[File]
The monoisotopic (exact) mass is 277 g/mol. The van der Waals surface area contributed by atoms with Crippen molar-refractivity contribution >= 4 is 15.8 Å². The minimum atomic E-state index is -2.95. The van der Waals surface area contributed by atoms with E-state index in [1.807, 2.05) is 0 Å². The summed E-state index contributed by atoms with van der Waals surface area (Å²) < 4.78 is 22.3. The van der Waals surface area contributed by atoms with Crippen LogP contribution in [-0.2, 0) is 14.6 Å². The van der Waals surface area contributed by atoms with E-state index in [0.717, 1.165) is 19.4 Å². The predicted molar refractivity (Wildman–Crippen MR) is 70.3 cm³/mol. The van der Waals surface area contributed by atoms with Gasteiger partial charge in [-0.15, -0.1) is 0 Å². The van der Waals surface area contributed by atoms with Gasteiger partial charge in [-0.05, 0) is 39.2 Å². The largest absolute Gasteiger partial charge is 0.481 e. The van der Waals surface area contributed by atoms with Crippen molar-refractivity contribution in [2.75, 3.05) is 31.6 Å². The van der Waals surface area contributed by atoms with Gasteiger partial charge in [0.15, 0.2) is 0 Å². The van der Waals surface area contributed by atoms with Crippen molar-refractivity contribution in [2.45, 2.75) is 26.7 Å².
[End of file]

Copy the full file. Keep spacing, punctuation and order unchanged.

The monoisotopic (exact) mass is 277 g/mol. The van der Waals surface area contributed by atoms with Crippen molar-refractivity contribution >= 4 is 15.8 Å². The minimum atomic E-state index is -2.95. The van der Waals surface area contributed by atoms with E-state index in [1.807, 2.05) is 0 Å². The summed E-state index contributed by atoms with van der Waals surface area (Å²) < 4.78 is 22.3. The van der Waals surface area contributed by atoms with Crippen LogP contribution in [-0.2, 0) is 14.6 Å². The van der Waals surface area contributed by atoms with E-state index in [0.717, 1.165) is 19.4 Å². The predicted molar refractivity (Wildman–Crippen MR) is 70.3 cm³/mol. The van der Waals surface area contributed by atoms with Gasteiger partial charge in [-0.15, -0.1) is 0 Å². The van der Waals surface area contributed by atoms with Gasteiger partial charge in [-0.05, 0) is 39.2 Å². The largest absolute Gasteiger partial charge is 0.481 e. The van der Waals surface area contributed by atoms with Crippen molar-refractivity contribution in [2.75, 3.05) is 31.6 Å². The van der Waals surface area contributed by atoms with Gasteiger partial charge in [0.15, 0.2) is 0 Å². The van der Waals surface area contributed by atoms with Crippen molar-refractivity contribution in [2.45, 2.75) is 26.7 Å².